There was something almost amusing about the current situation that he was in, something that would make those that knew of him laugh in spite... something that would have caused him to get into hysterics had he not been in shock over what happened. The fact that one of the most trusted of the king’s Musketeers would fall to a musket in a surprise ambush was highly ironic. At least to a man who had fought in the service of the king for a few years now, the very man that was lying half in a muddy road and half on the grass of a steep hillside, and the very man who had been trusted to this very secretive mission that mostly everybody in France knew about now. The latter of which was certainly not his fault though he knew that it would be blamed on him nonetheless. After all, the dead are not able to defend themselves no matter how much they wanted to... and in these circumstances, the young Musketeer knew that he needed all the defence he needed to clear his name in this mess. However by the time legal proceedings started, the young musketeer would be dead and most likely rolling in his grave by the time word got out that he had failed his king.

If he could have laughed at this thought, he would have made good use of it. Had he truly failed the king in not bringing this conflict to an end? He didn’t think he had failed in his mission to resolve the nasty business... at least not entirely. After all, he had found the main culprits weeks ago and had captured the leader of these traitors before he had the chance to escape France for England.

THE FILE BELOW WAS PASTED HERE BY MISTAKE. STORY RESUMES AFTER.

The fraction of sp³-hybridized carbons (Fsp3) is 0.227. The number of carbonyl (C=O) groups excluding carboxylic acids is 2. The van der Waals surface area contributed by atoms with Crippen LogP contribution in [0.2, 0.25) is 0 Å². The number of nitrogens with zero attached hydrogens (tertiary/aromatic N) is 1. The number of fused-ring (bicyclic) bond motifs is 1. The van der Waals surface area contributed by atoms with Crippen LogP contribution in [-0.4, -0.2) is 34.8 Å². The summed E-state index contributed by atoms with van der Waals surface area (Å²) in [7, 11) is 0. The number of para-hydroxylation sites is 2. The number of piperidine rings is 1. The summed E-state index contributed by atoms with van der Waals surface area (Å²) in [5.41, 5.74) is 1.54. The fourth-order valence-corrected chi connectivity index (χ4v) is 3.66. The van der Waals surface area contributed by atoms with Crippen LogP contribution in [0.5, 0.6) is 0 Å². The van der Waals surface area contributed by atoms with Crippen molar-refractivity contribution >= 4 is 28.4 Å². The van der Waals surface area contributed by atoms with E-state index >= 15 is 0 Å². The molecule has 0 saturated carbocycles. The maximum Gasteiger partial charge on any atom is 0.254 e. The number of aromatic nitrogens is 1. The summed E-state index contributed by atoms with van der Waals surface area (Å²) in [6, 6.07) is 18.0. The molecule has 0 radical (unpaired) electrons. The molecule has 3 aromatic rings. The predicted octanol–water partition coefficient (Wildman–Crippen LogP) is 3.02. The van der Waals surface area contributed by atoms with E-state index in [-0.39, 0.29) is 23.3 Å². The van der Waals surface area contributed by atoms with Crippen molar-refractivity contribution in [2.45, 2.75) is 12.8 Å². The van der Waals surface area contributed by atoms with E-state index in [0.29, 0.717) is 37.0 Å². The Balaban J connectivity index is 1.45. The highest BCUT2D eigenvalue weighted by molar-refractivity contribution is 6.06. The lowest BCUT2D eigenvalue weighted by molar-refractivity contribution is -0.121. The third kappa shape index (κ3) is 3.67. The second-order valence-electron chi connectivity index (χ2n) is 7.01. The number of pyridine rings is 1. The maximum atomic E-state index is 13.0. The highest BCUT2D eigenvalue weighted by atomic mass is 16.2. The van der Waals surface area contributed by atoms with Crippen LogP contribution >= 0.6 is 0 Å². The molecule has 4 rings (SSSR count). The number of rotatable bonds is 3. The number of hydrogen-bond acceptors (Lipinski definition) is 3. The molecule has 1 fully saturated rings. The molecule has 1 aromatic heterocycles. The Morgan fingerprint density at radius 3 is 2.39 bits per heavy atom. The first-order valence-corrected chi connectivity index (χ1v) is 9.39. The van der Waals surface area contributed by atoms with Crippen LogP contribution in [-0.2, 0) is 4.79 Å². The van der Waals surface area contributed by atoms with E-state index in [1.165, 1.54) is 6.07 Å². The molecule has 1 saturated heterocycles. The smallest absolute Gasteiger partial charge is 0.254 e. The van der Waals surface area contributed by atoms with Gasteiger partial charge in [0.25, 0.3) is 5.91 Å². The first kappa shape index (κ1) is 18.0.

They had been on their way back to Paris when things had begun going to hell. He was stupid not to see the warning signs before the actual ambush started, for there had been warning signs that something was to go wrong on their return trip to Paris. As a matter of fact he had been talking about his concerns to his second in command just seconds before they heard shots being fired and that musket-ball entered his chest. He just had enough time to utter a cry of shock that was quickly drowned out by his fellow comrades cries of surprise and pain (he did not know which), followed by the loud booms of musket fire from their own weapons before he had fallen from his horse. The moment he had hit the ground with a thud that left him rattled, the sound of André’s voice shouting orders in that panicked tone when a man suddenly finds himself in command of a battle that took his company in complete surprise.

He tried to listen to the battle that was still raging around him, but all he heard was the sound of men screaming. Whether in pain or in victory he did not know, all cries on a battlefield sounded the same to him regardless of the intention behind them. One thing was for sure, his second in command was no longer shouting out his orders, and it was this man’s silence that left him saddened. Without a leader keeping things organised and shouting his orders in battle, the battle would be lost.... even a young soldier who had only seen just one war knew that.